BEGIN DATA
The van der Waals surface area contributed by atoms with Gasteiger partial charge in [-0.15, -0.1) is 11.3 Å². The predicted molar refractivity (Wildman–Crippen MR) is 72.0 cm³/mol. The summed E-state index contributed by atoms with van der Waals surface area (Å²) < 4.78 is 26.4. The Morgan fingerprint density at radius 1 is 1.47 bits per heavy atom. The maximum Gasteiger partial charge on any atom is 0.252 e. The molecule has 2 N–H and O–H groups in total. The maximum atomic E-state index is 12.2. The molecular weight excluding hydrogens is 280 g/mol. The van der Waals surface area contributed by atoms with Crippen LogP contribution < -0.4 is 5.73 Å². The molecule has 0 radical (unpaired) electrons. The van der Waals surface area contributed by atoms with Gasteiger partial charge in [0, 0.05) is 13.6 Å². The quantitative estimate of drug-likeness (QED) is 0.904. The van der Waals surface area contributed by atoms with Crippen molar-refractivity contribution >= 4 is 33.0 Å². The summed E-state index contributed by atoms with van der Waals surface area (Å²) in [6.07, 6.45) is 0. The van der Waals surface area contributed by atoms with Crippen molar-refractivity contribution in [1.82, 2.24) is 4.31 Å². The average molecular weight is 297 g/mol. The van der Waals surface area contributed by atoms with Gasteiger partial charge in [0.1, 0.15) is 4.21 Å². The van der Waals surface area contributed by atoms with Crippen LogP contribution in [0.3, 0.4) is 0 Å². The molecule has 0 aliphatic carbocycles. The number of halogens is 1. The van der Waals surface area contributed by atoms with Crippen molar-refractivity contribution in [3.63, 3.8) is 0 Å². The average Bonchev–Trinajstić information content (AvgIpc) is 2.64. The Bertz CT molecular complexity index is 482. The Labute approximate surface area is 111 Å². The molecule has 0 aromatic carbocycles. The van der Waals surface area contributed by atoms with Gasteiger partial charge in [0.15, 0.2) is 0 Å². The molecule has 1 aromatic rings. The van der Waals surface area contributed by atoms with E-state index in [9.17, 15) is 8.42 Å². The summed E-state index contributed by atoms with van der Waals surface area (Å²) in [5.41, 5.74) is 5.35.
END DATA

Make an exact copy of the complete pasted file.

The van der Waals surface area contributed by atoms with Gasteiger partial charge in [-0.15, -0.1) is 11.3 Å². The predicted molar refractivity (Wildman–Crippen MR) is 72.0 cm³/mol. The summed E-state index contributed by atoms with van der Waals surface area (Å²) < 4.78 is 26.4. The Morgan fingerprint density at radius 1 is 1.47 bits per heavy atom. The maximum Gasteiger partial charge on any atom is 0.252 e. The molecule has 2 N–H and O–H groups in total. The maximum atomic E-state index is 12.2. The molecular weight excluding hydrogens is 280 g/mol. The van der Waals surface area contributed by atoms with Crippen LogP contribution < -0.4 is 5.73 Å². The molecule has 0 radical (unpaired) electrons. The van der Waals surface area contributed by atoms with Gasteiger partial charge in [0, 0.05) is 13.6 Å². The quantitative estimate of drug-likeness (QED) is 0.904. The van der Waals surface area contributed by atoms with Crippen molar-refractivity contribution >= 4 is 33.0 Å². The summed E-state index contributed by atoms with van der Waals surface area (Å²) in [6.07, 6.45) is 0. The van der Waals surface area contributed by atoms with Crippen molar-refractivity contribution in [1.82, 2.24) is 4.31 Å². The average molecular weight is 297 g/mol. The van der Waals surface area contributed by atoms with Gasteiger partial charge in [0.1, 0.15) is 4.21 Å². The van der Waals surface area contributed by atoms with Crippen LogP contribution in [0.3, 0.4) is 0 Å². The molecule has 0 aliphatic carbocycles. The number of halogens is 1. The van der Waals surface area contributed by atoms with Crippen molar-refractivity contribution in [3.63, 3.8) is 0 Å². The average Bonchev–Trinajstić information content (AvgIpc) is 2.64. The Bertz CT molecular complexity index is 482. The Labute approximate surface area is 111 Å². The molecule has 0 aromatic carbocycles. The van der Waals surface area contributed by atoms with Gasteiger partial charge in [0.15, 0.2) is 0 Å². The molecule has 1 aromatic rings. The van der Waals surface area contributed by atoms with E-state index in [9.17, 15) is 8.42 Å². The summed E-state index contributed by atoms with van der Waals surface area (Å²) in [5.41, 5.74) is 5.35.